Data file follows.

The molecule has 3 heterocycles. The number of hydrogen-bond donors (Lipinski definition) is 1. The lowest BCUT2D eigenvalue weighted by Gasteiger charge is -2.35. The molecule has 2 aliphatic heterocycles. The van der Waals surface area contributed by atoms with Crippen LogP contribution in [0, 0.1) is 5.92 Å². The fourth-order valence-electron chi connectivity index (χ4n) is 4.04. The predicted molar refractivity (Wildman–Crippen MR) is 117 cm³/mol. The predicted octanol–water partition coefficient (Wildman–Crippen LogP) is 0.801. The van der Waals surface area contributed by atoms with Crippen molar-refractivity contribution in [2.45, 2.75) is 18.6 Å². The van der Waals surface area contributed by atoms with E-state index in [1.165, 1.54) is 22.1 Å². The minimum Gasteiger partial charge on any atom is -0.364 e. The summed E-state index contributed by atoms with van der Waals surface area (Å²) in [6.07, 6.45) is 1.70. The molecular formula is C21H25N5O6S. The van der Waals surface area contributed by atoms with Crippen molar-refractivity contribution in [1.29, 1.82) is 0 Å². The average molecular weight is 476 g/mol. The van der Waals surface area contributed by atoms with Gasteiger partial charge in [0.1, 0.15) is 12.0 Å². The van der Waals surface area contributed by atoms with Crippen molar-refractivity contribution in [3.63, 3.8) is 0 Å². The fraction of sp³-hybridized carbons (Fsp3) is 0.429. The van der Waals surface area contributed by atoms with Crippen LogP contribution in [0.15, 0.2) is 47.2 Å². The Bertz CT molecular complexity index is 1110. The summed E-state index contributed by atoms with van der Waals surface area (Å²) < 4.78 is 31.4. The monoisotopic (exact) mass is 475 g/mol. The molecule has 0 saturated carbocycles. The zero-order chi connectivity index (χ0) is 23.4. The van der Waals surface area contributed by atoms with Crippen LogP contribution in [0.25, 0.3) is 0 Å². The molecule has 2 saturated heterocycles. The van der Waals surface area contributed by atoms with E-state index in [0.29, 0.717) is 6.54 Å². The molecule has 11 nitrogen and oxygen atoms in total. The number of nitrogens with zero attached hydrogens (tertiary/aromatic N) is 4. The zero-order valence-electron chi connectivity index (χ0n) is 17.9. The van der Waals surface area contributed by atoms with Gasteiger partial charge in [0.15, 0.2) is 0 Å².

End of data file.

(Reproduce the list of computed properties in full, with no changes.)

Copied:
The molecule has 3 heterocycles. The number of hydrogen-bond donors (Lipinski definition) is 1. The lowest BCUT2D eigenvalue weighted by Gasteiger charge is -2.35. The molecule has 2 aliphatic heterocycles. The van der Waals surface area contributed by atoms with Crippen LogP contribution in [0, 0.1) is 5.92 Å². The fourth-order valence-electron chi connectivity index (χ4n) is 4.04. The predicted molar refractivity (Wildman–Crippen MR) is 117 cm³/mol. The predicted octanol–water partition coefficient (Wildman–Crippen LogP) is 0.801. The van der Waals surface area contributed by atoms with Crippen molar-refractivity contribution in [2.45, 2.75) is 18.6 Å². The van der Waals surface area contributed by atoms with E-state index in [1.165, 1.54) is 22.1 Å². The minimum Gasteiger partial charge on any atom is -0.364 e. The summed E-state index contributed by atoms with van der Waals surface area (Å²) in [6.07, 6.45) is 1.70. The molecular formula is C21H25N5O6S. The van der Waals surface area contributed by atoms with Crippen molar-refractivity contribution in [1.29, 1.82) is 0 Å². The average molecular weight is 476 g/mol. The van der Waals surface area contributed by atoms with Gasteiger partial charge in [0.1, 0.15) is 12.0 Å². The van der Waals surface area contributed by atoms with Crippen molar-refractivity contribution in [3.63, 3.8) is 0 Å². The fraction of sp³-hybridized carbons (Fsp3) is 0.429. The van der Waals surface area contributed by atoms with Crippen LogP contribution in [0.15, 0.2) is 47.2 Å². The Bertz CT molecular complexity index is 1110. The summed E-state index contributed by atoms with van der Waals surface area (Å²) < 4.78 is 31.4. The monoisotopic (exact) mass is 475 g/mol. The molecule has 0 saturated carbocycles. The zero-order chi connectivity index (χ0) is 23.4. The van der Waals surface area contributed by atoms with Crippen LogP contribution in [0.25, 0.3) is 0 Å². The molecule has 2 saturated heterocycles. The van der Waals surface area contributed by atoms with E-state index in [0.29, 0.717) is 6.54 Å². The molecule has 11 nitrogen and oxygen atoms in total. The number of nitrogens with zero attached hydrogens (tertiary/aromatic N) is 4. The zero-order valence-electron chi connectivity index (χ0n) is 17.9. The van der Waals surface area contributed by atoms with Gasteiger partial charge in [0.15, 0.2) is 0 Å².